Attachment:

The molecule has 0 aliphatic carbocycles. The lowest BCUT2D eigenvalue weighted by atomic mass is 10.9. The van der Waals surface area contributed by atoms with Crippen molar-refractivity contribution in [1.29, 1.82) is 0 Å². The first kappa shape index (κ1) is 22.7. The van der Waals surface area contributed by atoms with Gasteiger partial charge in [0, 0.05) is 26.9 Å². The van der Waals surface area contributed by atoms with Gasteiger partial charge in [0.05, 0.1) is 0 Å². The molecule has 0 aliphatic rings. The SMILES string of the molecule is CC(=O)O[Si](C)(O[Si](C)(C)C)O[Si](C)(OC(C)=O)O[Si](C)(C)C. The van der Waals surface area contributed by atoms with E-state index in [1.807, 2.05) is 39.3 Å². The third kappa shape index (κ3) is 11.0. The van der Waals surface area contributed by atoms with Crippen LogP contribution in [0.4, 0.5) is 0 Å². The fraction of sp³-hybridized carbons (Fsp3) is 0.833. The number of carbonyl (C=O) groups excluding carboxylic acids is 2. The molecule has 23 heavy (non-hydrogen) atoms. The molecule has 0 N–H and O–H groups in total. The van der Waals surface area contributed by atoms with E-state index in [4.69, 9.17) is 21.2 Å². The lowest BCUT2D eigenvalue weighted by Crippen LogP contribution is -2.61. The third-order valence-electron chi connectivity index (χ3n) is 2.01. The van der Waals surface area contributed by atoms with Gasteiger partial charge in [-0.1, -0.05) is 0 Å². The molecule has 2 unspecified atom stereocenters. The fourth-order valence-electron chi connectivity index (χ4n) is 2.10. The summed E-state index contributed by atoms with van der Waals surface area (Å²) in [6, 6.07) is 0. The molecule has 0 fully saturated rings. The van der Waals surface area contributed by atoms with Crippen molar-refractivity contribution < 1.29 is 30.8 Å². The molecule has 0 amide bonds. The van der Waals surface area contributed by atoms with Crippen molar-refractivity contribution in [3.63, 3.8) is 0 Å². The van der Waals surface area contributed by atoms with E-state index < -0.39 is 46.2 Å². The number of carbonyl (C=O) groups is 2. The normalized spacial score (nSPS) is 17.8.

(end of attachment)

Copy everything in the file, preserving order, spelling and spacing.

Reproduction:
The molecule has 0 aliphatic carbocycles. The lowest BCUT2D eigenvalue weighted by atomic mass is 10.9. The van der Waals surface area contributed by atoms with Crippen molar-refractivity contribution in [1.29, 1.82) is 0 Å². The first kappa shape index (κ1) is 22.7. The van der Waals surface area contributed by atoms with Gasteiger partial charge in [0, 0.05) is 26.9 Å². The van der Waals surface area contributed by atoms with Gasteiger partial charge in [0.05, 0.1) is 0 Å². The molecule has 0 aliphatic rings. The SMILES string of the molecule is CC(=O)O[Si](C)(O[Si](C)(C)C)O[Si](C)(OC(C)=O)O[Si](C)(C)C. The van der Waals surface area contributed by atoms with E-state index in [1.807, 2.05) is 39.3 Å². The third kappa shape index (κ3) is 11.0. The van der Waals surface area contributed by atoms with Crippen LogP contribution in [0.4, 0.5) is 0 Å². The fraction of sp³-hybridized carbons (Fsp3) is 0.833. The number of carbonyl (C=O) groups excluding carboxylic acids is 2. The molecule has 23 heavy (non-hydrogen) atoms. The molecule has 0 N–H and O–H groups in total. The van der Waals surface area contributed by atoms with E-state index in [4.69, 9.17) is 21.2 Å². The lowest BCUT2D eigenvalue weighted by Crippen LogP contribution is -2.61. The third-order valence-electron chi connectivity index (χ3n) is 2.01. The van der Waals surface area contributed by atoms with Gasteiger partial charge in [-0.1, -0.05) is 0 Å². The molecule has 2 unspecified atom stereocenters. The fourth-order valence-electron chi connectivity index (χ4n) is 2.10. The summed E-state index contributed by atoms with van der Waals surface area (Å²) in [6, 6.07) is 0. The molecule has 0 fully saturated rings. The van der Waals surface area contributed by atoms with Crippen molar-refractivity contribution < 1.29 is 30.8 Å². The molecule has 0 amide bonds. The van der Waals surface area contributed by atoms with Crippen molar-refractivity contribution in [3.63, 3.8) is 0 Å². The van der Waals surface area contributed by atoms with E-state index < -0.39 is 46.2 Å². The number of carbonyl (C=O) groups is 2. The normalized spacial score (nSPS) is 17.8.